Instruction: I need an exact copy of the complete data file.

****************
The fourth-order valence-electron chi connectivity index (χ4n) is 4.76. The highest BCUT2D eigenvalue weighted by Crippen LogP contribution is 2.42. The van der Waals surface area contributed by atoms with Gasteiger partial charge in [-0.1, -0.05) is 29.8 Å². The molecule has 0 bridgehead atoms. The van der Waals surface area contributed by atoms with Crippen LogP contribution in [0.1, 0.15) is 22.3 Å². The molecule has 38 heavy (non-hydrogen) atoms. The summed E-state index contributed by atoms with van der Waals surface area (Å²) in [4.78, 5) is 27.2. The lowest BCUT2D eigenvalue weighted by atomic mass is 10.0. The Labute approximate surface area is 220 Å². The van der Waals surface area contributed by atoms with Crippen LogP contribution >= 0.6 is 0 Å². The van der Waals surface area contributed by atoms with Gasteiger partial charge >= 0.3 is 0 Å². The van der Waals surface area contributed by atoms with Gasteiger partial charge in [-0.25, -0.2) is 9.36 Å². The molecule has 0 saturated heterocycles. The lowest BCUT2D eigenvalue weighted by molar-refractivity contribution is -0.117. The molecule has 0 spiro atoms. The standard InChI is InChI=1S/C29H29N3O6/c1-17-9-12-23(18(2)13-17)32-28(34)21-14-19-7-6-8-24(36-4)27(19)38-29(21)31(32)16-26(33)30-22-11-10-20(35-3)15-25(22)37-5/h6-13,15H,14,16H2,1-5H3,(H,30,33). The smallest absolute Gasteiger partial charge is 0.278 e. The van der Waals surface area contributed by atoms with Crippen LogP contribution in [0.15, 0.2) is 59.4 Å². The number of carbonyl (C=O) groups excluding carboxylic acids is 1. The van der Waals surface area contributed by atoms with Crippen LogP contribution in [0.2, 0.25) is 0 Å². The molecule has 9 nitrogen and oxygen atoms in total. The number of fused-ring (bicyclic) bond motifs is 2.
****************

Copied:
The fourth-order valence-electron chi connectivity index (χ4n) is 4.76. The highest BCUT2D eigenvalue weighted by Crippen LogP contribution is 2.42. The van der Waals surface area contributed by atoms with Gasteiger partial charge in [-0.1, -0.05) is 29.8 Å². The molecule has 0 bridgehead atoms. The van der Waals surface area contributed by atoms with Crippen LogP contribution in [0.1, 0.15) is 22.3 Å². The molecule has 38 heavy (non-hydrogen) atoms. The summed E-state index contributed by atoms with van der Waals surface area (Å²) in [4.78, 5) is 27.2. The lowest BCUT2D eigenvalue weighted by atomic mass is 10.0. The Labute approximate surface area is 220 Å². The van der Waals surface area contributed by atoms with Crippen LogP contribution >= 0.6 is 0 Å². The van der Waals surface area contributed by atoms with Gasteiger partial charge >= 0.3 is 0 Å². The van der Waals surface area contributed by atoms with Gasteiger partial charge in [-0.25, -0.2) is 9.36 Å². The molecule has 0 saturated heterocycles. The lowest BCUT2D eigenvalue weighted by molar-refractivity contribution is -0.117. The molecule has 0 spiro atoms. The standard InChI is InChI=1S/C29H29N3O6/c1-17-9-12-23(18(2)13-17)32-28(34)21-14-19-7-6-8-24(36-4)27(19)38-29(21)31(32)16-26(33)30-22-11-10-20(35-3)15-25(22)37-5/h6-13,15H,14,16H2,1-5H3,(H,30,33). The smallest absolute Gasteiger partial charge is 0.278 e. The van der Waals surface area contributed by atoms with Crippen LogP contribution in [0.15, 0.2) is 59.4 Å². The number of carbonyl (C=O) groups excluding carboxylic acids is 1. The van der Waals surface area contributed by atoms with Crippen LogP contribution in [0.2, 0.25) is 0 Å². The molecule has 9 nitrogen and oxygen atoms in total. The number of fused-ring (bicyclic) bond motifs is 2.